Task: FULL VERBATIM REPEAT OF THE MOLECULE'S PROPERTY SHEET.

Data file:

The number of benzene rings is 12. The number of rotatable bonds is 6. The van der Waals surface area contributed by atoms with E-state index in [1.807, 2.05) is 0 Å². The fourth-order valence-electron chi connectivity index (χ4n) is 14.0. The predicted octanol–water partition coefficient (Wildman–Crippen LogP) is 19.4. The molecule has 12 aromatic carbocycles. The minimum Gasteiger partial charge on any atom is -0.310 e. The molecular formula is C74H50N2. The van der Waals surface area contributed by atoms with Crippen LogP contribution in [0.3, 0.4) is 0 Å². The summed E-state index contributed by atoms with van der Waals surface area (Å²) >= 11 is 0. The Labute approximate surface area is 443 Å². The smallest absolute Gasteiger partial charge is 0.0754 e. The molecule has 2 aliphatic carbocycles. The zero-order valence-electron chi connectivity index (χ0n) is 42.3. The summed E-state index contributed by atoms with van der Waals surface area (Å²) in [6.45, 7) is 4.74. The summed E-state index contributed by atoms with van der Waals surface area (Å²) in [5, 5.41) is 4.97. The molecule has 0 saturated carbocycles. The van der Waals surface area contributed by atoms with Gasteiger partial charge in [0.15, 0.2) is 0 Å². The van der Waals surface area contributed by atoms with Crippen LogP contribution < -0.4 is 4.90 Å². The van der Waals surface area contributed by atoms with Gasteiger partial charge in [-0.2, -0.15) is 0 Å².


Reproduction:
The number of benzene rings is 12. The number of rotatable bonds is 6. The van der Waals surface area contributed by atoms with E-state index in [1.807, 2.05) is 0 Å². The fourth-order valence-electron chi connectivity index (χ4n) is 14.0. The predicted octanol–water partition coefficient (Wildman–Crippen LogP) is 19.4. The molecule has 12 aromatic carbocycles. The minimum Gasteiger partial charge on any atom is -0.310 e. The molecular formula is C74H50N2. The van der Waals surface area contributed by atoms with Crippen LogP contribution in [0.3, 0.4) is 0 Å². The summed E-state index contributed by atoms with van der Waals surface area (Å²) >= 11 is 0. The Labute approximate surface area is 443 Å². The smallest absolute Gasteiger partial charge is 0.0754 e. The molecule has 2 aliphatic carbocycles. The zero-order valence-electron chi connectivity index (χ0n) is 42.3. The summed E-state index contributed by atoms with van der Waals surface area (Å²) in [6.45, 7) is 4.74. The summed E-state index contributed by atoms with van der Waals surface area (Å²) in [5, 5.41) is 4.97. The molecule has 0 saturated carbocycles. The van der Waals surface area contributed by atoms with Gasteiger partial charge in [0.15, 0.2) is 0 Å². The van der Waals surface area contributed by atoms with Crippen LogP contribution < -0.4 is 4.90 Å². The van der Waals surface area contributed by atoms with Gasteiger partial charge in [-0.2, -0.15) is 0 Å².